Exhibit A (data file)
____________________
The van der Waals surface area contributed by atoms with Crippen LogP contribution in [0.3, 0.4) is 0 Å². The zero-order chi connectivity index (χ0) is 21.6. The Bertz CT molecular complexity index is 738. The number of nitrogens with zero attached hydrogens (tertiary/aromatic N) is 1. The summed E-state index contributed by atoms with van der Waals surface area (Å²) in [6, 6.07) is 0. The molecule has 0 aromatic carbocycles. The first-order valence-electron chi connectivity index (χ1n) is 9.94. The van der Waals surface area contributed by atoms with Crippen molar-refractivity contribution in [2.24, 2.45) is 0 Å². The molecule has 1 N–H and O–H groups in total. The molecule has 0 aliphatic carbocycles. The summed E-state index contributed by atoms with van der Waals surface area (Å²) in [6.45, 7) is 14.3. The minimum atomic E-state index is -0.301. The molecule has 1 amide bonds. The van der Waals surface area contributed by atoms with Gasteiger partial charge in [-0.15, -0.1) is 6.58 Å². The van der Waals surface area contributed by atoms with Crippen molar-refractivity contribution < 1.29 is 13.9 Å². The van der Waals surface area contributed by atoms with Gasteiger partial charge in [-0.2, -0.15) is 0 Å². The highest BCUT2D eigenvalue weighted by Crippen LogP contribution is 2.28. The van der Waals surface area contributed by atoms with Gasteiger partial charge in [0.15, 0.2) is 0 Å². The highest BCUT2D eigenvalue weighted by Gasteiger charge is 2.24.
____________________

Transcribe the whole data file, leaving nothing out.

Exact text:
The van der Waals surface area contributed by atoms with Crippen LogP contribution in [0.3, 0.4) is 0 Å². The zero-order chi connectivity index (χ0) is 21.6. The Bertz CT molecular complexity index is 738. The number of nitrogens with zero attached hydrogens (tertiary/aromatic N) is 1. The summed E-state index contributed by atoms with van der Waals surface area (Å²) in [6, 6.07) is 0. The molecule has 0 aromatic carbocycles. The first-order valence-electron chi connectivity index (χ1n) is 9.94. The van der Waals surface area contributed by atoms with Crippen molar-refractivity contribution in [2.24, 2.45) is 0 Å². The molecule has 1 N–H and O–H groups in total. The molecule has 0 aliphatic carbocycles. The summed E-state index contributed by atoms with van der Waals surface area (Å²) in [6.45, 7) is 14.3. The minimum atomic E-state index is -0.301. The molecule has 1 amide bonds. The van der Waals surface area contributed by atoms with Gasteiger partial charge in [-0.15, -0.1) is 6.58 Å². The van der Waals surface area contributed by atoms with Crippen molar-refractivity contribution < 1.29 is 13.9 Å². The van der Waals surface area contributed by atoms with Gasteiger partial charge in [-0.2, -0.15) is 0 Å². The highest BCUT2D eigenvalue weighted by Crippen LogP contribution is 2.28. The van der Waals surface area contributed by atoms with Gasteiger partial charge in [0.15, 0.2) is 0 Å². The highest BCUT2D eigenvalue weighted by Gasteiger charge is 2.24.